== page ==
Gr 9 Up—In this actual, posthumously published diary, the teenager is brutally honest about her problems with her mom and her mom's abusive boyfriend, her sexual encounters, and her addictions to alcohol and drugs. Lonely and looking for relationships, the girl begins every entry with "Dear Nobody." Readers learn early on about Mary's stints in rehab, but it is a third of the way into the book when it is revealed that she has cystic fibrosis. Mary Rose has been in and out of the hospital all her life with this disease, but she doesn't dwell on it. Like the fictional Go Ask Alice (Prentice Hall, 1971), this is a first-person account of a girl detailing the poor choices she has made. Though a depressing picture emerges, the writing style has a beautiful lyricism. Teens may not understand Mary Rose's decisions, and they may dislike how those who care about her treat her, but readers will appreciate this unflinchingly honest work.—Elizabeth Kahn, Patrick F. Taylor Science & Technology Academy, Jefferson, LA
Kirkus Reviews
2014-02-26
The posthumous memoir of a drug-abusing teen who died of cystic fibrosis. Living in suburban Pennsylvania in the late 1990s, Mary Rose uses her journal, addressed to "Dear Nobody," to chronicle her daily life: She's bored, frequently on the outs with her mom and searching for something. She hangs out at the nearby rope swing with other teens, drinking and doing drugs, getting arrested and hoping to find a friend—or even better, a boyfriend. But things change when Mary Rose has to deal with something she isn't facing head-on: She suffers from cystic fibrosis, and her condition is deteriorating due to her drinking and drug use. Mary Rose attempts to turn over a new leaf only to fall back into drinking and suffers a new tragedy. Yet through it all, as her body begins to give out, Mary Rose strives for peace through religion and searches for a connection with other people. Edited from Mary Rose's journals after her death, this memoir necessarily suffers from the absence of an authorial hand, shifting abruptly from Mary Rose's party-girl ways to her medical suffering. Mary Rose evidently never had a chance to reflect on the total arc of her written narrative, forcing readers to glean meaning from the disparate, angst-filled entries or just go with the flow. While the voice is authentic, this book is an experience, not a crafted narrative. (Memoir. 14-18)
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Product Details

  • ISBN-13: 9781402287589
  • Publisher: Sourcebooks
  • Publication date: 4/1/2014
  • Pages: 336
  • Sales rank: 105,251
  • Age range: 14 - 17 Years
  • Lexile: HL790L (what's this?)
  • Product dimensions: 5.60 (w) x 8.60 (h) x 1.20 (d)

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Customer Reviews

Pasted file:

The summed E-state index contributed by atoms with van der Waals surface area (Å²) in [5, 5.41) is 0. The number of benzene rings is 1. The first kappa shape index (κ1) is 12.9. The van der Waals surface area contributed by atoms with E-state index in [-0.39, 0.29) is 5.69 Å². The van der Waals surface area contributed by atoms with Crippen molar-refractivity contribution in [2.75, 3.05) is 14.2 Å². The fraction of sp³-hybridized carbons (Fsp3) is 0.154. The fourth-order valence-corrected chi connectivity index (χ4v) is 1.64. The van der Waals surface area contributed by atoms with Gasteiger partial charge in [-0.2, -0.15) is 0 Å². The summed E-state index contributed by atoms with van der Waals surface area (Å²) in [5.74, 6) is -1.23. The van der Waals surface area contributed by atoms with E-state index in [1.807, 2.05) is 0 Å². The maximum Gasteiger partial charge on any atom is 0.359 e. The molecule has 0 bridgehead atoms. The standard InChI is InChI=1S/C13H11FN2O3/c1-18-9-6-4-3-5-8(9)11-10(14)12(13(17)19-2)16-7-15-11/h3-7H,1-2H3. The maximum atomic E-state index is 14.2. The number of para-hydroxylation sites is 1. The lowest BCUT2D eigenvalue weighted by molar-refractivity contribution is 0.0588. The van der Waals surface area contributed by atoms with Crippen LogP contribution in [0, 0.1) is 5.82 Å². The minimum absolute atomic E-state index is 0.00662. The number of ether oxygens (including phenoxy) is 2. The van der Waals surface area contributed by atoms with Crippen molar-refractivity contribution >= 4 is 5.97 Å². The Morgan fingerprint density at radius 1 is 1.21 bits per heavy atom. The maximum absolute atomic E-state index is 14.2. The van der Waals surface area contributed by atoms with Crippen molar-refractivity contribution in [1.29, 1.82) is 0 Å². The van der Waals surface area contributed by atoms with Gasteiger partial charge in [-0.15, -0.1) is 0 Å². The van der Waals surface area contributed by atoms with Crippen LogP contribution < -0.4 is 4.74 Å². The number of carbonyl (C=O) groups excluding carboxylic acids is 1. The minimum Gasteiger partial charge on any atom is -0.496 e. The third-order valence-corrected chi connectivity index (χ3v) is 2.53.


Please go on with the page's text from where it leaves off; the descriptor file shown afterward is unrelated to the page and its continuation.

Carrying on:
Average Rating 4
( 8 )
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Sort by: Showing all of 8 Customer Reviews
  • Posted April 1, 2014

    more from this reviewer

    Someone help. Anybody, somebody, everybody, nobody? Mary Rose


    Someone help. Anybody, somebody, everybody, nobody? Mary Rose was fifteen when she wrote this journal and whether she intended for anyone to read it or not, the pain is real, almost too real unless you know her circumstances. Her pain comes from a variety of sources, internally and externally and when she writes the messages is clear, she’s hurting. Mary Rose suffered from cystic fibrosis, from sexual and abusive relationships, from alcoholism, from drug addiction and from parents who just didn’t care. To hear her story, you have to be strong, you have to want to hear her message or otherwise you won’t understand it. Her message is that she wants help and she wants to be loved. I am attracted to these types of books; they scream at me, they pull everything out of me and yank at my soul, dragging me to feel the emotions and the thoughts those individuals experience. Sometimes I am left drained and other times, I am left feeling invigorated and with Mary Rose I am left standing in the middle. Mary Rose felt abandoned by her mother as her mother chose her abusive boyfriend over her own daughter. This on-and-off relationship coupled with screaming matches often left Mary Rose alone and scared. Alcohol and drugs were a great coping mechanism which lasted only as long as the high lasted. Friends, money and school all come into the picture and it becomes a balancing act with some things being cast aside when things get too complicated. Mary Rose is on a first-name basis with the police and her scars don’t just come from the treatments from her disease. So many times she tries to handle life but it just becomes too difficult for her on her own, so she copes the best that she can with what she is given and what she knows.